Nor is the passion for children satisfied only in bearing them. A woman who does not love all babies is unsafe to trust with one of her own flesh. A man who does not love all children is unfit to father offspring of his own blood. One need not die to orphan a child. One need only refuse to care for it. One need only place other interests first. Men and women who desire to become parents will not go unsatisfied in a world that is so full of boys and girls for whom there are neither fathers nor mothers.

The Master of Life said: "Except ye become as little children." His false disciple—world—teaches: "Except ye become grown up." But the laws of Life are irrevocable. If a man, heeding the world, grows up to possess the earth, his holdings, at the last, are reduced—if he be one of earth's big men—to six feet of it, only; while the man who never grows up inherits a heaven that the false kings of earth know not.

When the man left his work, at close of the day before Christmas, he was as eager as he had been that Saturday when he faced the crisis of his life. With every sense keenly alive, he plunged into the throng of belated shoppers that filled the streets and crowded into the gaily decked stores until it overflowed into the streets again. Nearly everyone was carrying bundles and packages for it was too late, now, to depend upon the overworked delivery wagons. In almost every face, the Christmas gladness shone. In nearly every voice, there was that spirit of fellowship and cheery good will that is invoked by Christmas thoughts and plans. Through the struggling but good natured crowd, the man worked his way into a store and, when he forced his way out again, his arms, too, were full. For a moment he waited on the corner for a car then, with a look of smiling dismay at the number of people who were also waiting, he turned away, determined to walk. He felt, too, that the exercise in the keen air would be a relief to the buoyant strength and gladness that clamored for expression.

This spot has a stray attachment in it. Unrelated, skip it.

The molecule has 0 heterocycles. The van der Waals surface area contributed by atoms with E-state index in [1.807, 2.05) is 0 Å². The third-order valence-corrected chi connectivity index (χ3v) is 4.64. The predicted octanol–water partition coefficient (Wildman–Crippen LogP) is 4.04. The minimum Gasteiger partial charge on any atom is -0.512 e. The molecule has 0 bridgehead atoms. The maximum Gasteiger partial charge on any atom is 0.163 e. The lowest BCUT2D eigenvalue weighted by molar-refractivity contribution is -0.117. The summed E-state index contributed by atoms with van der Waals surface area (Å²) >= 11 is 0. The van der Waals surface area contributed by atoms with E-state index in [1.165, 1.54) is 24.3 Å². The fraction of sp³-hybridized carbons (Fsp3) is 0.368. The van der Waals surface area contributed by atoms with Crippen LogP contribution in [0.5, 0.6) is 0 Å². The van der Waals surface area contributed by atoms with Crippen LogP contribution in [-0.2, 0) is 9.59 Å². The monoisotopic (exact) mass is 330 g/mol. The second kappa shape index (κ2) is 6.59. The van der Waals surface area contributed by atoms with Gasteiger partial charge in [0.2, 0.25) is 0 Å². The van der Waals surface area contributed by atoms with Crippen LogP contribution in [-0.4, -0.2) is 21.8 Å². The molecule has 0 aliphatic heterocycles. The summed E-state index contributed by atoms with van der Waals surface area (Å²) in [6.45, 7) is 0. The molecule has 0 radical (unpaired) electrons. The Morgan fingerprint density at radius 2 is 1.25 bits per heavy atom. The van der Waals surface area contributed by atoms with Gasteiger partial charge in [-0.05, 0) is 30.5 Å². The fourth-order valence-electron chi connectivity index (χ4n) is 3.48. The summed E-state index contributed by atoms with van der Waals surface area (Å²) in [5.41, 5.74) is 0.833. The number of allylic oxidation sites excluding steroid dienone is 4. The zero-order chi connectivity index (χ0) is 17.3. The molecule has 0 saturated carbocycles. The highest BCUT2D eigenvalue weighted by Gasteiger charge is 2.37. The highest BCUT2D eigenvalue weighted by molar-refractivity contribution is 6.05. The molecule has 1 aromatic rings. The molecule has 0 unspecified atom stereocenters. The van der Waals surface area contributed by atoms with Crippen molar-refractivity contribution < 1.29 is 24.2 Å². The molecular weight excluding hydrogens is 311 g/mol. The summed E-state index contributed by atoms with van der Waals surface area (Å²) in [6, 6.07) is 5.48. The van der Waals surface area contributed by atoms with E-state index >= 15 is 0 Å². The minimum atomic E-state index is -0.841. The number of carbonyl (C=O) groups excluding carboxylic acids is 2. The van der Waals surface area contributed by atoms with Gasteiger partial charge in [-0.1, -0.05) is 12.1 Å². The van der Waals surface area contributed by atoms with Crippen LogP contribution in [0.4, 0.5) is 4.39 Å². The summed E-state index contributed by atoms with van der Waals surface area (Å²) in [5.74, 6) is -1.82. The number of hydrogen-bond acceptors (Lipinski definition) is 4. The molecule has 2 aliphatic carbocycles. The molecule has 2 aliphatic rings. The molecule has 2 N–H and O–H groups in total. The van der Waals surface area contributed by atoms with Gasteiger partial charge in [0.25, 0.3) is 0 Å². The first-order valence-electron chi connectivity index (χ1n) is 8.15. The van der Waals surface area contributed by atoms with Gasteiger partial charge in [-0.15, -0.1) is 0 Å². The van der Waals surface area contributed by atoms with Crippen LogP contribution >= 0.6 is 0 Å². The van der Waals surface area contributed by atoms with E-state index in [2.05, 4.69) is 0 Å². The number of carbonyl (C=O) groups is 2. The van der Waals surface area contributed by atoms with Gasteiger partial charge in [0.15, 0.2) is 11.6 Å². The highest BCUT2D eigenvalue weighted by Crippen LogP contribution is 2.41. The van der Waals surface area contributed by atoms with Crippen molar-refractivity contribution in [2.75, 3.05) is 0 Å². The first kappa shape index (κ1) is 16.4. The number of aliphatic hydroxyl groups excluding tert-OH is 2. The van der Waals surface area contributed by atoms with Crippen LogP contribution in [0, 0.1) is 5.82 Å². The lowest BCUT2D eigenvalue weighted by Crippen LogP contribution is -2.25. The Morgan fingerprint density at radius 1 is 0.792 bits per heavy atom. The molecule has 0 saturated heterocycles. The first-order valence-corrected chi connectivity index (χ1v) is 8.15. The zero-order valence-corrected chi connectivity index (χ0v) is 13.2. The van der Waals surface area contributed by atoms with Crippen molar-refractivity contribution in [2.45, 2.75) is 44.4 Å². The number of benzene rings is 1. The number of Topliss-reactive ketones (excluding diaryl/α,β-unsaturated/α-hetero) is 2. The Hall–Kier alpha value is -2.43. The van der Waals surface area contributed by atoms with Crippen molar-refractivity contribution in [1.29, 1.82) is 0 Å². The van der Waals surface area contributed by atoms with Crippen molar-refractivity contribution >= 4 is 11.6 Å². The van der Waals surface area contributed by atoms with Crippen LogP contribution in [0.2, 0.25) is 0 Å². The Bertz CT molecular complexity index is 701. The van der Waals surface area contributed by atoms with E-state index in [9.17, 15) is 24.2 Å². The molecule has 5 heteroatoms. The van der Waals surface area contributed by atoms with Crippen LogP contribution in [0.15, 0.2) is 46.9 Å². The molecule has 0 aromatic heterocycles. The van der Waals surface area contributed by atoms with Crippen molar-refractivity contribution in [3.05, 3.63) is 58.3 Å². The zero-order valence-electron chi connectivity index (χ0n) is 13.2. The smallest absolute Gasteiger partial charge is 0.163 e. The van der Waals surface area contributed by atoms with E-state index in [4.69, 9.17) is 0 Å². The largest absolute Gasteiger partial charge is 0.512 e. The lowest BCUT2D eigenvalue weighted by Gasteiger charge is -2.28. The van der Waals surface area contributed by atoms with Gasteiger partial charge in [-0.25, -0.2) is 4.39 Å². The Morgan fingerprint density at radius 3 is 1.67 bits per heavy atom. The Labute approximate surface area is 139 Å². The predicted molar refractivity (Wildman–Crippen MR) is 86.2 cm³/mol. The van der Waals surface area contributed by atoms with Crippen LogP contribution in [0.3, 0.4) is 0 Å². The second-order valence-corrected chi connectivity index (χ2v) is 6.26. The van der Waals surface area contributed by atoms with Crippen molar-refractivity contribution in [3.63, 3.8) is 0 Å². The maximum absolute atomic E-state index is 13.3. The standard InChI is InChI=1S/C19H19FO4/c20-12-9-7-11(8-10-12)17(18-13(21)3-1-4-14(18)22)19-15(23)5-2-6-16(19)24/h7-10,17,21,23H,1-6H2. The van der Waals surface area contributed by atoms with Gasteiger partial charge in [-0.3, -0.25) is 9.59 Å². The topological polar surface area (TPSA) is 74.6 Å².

As he swung so easily along the snowy pavement, with the strength of his splendid manhood revealed in every movement and the cleanness of his heart and mind illuminating his countenance, there were many among those he met who, while they smiled in sympathy with his spirit, passed from their smiles to half sighs of envy and regret.

With the impatient haste of a boy, the man dashed up the steps of his boarding house and ran up stairs to his room; chuckling in triumph over his escape from the watchful eyes of the little daughter of the house. For the first time since his boyhood the man was to have the blessed privilege of sharing the Christmas cheer of a home.